Avon boy, 10, driven home in handcuffs
AVON ” Leaving school in handcuffs is a bad way for a kid to end a week.
On Feb. 17, a fifth grader at Avon Elementary School was handcuffed and driven home following a playground scuffle.
The boy’s parents are fuming, Eagle County School District officials are scrambling, and the Avon Police Department isn’t saying much of anything.
The story, put together from accounts given by the boy, his parents, and Avon Elementary School Principal Barbara Collins, goes something like this:
The boy and another student got into a playground scuffle the morning of Feb. 17. The boy was taken to the office by a teacher, and then had a sit-down session with Avon police officer David Wineman, who had taken the job of school resource officer just after Christmas break.
At one point, the boy said he might hurt himself. At that point, he was handcuffed by Wineman and driven home.
Beyond that, agreement is hard to come by.
The boy says Wineman was telling him about juvenile laws, “rules,” he called them. He said that Wineman said, twice, that his parents could be arrested and, possibly, jailed because of his behavior. At that point, he said, he told the officer that if his parents were arrested he would hurt himself.
Collins said she heard the boy say he might hurt himself, but didn’t hear him say he’d only do that if his parents were arrested.
At that point, she said, school policy is to send a kid home. But, Collins said, Wineman “moved forward without my knowledge” in handcuffing the boy.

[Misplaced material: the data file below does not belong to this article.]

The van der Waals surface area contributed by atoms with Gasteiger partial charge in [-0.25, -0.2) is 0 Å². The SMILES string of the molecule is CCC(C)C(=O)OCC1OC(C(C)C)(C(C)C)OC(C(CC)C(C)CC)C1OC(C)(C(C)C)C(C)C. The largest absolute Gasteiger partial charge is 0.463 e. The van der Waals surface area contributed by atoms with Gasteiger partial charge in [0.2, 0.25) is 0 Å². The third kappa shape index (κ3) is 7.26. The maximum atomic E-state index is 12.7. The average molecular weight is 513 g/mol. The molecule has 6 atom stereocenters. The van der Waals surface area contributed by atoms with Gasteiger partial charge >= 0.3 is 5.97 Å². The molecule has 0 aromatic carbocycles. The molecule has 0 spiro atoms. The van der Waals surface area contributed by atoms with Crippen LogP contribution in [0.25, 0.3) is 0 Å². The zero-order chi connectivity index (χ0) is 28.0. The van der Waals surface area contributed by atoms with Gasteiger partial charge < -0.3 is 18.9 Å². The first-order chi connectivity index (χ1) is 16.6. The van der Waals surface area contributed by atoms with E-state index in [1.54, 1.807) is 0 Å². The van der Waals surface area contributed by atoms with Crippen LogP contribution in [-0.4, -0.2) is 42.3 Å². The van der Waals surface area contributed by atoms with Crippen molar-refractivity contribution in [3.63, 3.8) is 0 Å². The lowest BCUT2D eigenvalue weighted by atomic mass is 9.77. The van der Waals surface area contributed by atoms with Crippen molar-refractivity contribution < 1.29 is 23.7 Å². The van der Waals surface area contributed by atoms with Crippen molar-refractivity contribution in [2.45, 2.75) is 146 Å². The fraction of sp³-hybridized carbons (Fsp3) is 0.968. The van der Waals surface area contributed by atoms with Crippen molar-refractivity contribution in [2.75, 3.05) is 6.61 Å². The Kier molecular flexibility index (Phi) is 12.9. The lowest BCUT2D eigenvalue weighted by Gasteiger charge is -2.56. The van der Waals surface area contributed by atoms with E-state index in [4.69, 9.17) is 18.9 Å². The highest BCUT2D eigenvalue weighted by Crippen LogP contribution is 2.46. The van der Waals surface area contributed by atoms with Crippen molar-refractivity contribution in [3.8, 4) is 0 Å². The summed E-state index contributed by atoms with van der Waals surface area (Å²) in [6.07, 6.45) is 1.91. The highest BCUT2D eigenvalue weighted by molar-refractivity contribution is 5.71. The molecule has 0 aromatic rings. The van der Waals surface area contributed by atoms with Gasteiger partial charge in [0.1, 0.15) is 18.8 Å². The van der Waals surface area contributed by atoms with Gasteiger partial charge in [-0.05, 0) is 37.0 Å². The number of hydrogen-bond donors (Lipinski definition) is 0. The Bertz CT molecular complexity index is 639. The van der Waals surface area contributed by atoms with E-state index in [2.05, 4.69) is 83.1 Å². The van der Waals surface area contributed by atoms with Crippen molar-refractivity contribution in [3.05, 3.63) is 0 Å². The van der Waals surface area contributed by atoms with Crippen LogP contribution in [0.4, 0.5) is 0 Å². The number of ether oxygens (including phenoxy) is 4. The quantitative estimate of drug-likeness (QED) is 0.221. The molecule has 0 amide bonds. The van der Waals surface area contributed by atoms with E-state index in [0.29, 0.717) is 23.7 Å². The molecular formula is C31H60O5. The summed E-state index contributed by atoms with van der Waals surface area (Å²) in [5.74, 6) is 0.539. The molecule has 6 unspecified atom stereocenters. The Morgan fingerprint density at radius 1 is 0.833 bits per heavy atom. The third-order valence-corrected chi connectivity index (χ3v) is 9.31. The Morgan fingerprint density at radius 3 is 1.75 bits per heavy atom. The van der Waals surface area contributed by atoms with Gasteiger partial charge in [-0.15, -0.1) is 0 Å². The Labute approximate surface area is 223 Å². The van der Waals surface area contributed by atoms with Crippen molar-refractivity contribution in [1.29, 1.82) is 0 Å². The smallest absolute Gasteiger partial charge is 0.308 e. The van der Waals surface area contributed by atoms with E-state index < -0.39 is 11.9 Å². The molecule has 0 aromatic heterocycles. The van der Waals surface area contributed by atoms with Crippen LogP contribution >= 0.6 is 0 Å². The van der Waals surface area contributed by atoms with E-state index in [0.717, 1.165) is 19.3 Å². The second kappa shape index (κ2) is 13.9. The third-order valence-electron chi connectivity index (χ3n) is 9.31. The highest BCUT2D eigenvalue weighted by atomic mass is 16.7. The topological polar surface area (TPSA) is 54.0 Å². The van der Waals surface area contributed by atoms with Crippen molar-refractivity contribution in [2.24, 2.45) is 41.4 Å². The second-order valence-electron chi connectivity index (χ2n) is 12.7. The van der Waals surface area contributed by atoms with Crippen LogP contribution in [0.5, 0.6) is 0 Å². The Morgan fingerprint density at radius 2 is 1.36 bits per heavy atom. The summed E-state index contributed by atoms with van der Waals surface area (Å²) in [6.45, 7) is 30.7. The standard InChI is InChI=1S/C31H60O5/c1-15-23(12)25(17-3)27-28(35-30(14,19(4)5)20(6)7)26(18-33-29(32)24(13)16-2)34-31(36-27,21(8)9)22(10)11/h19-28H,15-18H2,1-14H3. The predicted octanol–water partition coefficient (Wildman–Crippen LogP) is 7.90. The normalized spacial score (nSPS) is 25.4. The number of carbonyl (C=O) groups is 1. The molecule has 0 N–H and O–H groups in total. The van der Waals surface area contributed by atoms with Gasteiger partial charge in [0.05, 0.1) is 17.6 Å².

“Things went forward really fast,” she said.
“The officer acted independently of the schools,” Eagle County School District Superintendent John Brendza said. “I don’t condone it. He didn’t communicate what he intended to do.”
After more than a week of thinking and talking to school and town officials, Greg Webb isn’t sure what he thinks. And Webb, the boy’s father, is still upset. He hasn’t talked to a lawyer yet. That, he said, depends on what happens in the coming days.
He’s waiting for an apology from the Avon police. And he believes school officials haven’t been entirely straightforward about their involvement.
“I think the school is still confused about what happened,” Webb said.
Town officials have only released a brief statement about the incident (see side story). As of Tuesday afternoon, those officials had not responded to an open records request for documents about the incident.
But Wineman has been taken out of Avon Elementary School, and Collins said there won’t be another resource officer at the school until both that officer and administrators have better training.
“School resource officers are critically important in building trust between police officers, families and schools,” Brendza said. “We’ve had good experience with officers in the past.”
But, Webb said, it’s going to be some time before his son trusts a police officer.
“I don’t understand it,” Webb said. “To traumatize my 10-year-old boy, it’s infuriating.”
After a week at home, the boy went back to school Monday. He said he’s glad to be back. His dad is glad to have him back in school, and Collins said she is, too.
“He’s working hard,” said. “We need him back here.”
But Webb’s keeping a close eye on his son, the local police and the school.
“I really think he’s a victim here,” he said.
Staff writer Scott N. Miller can be reached at 949-0555, ext. 14624, or at email@example.com
Vail Daily, Vail, Colorado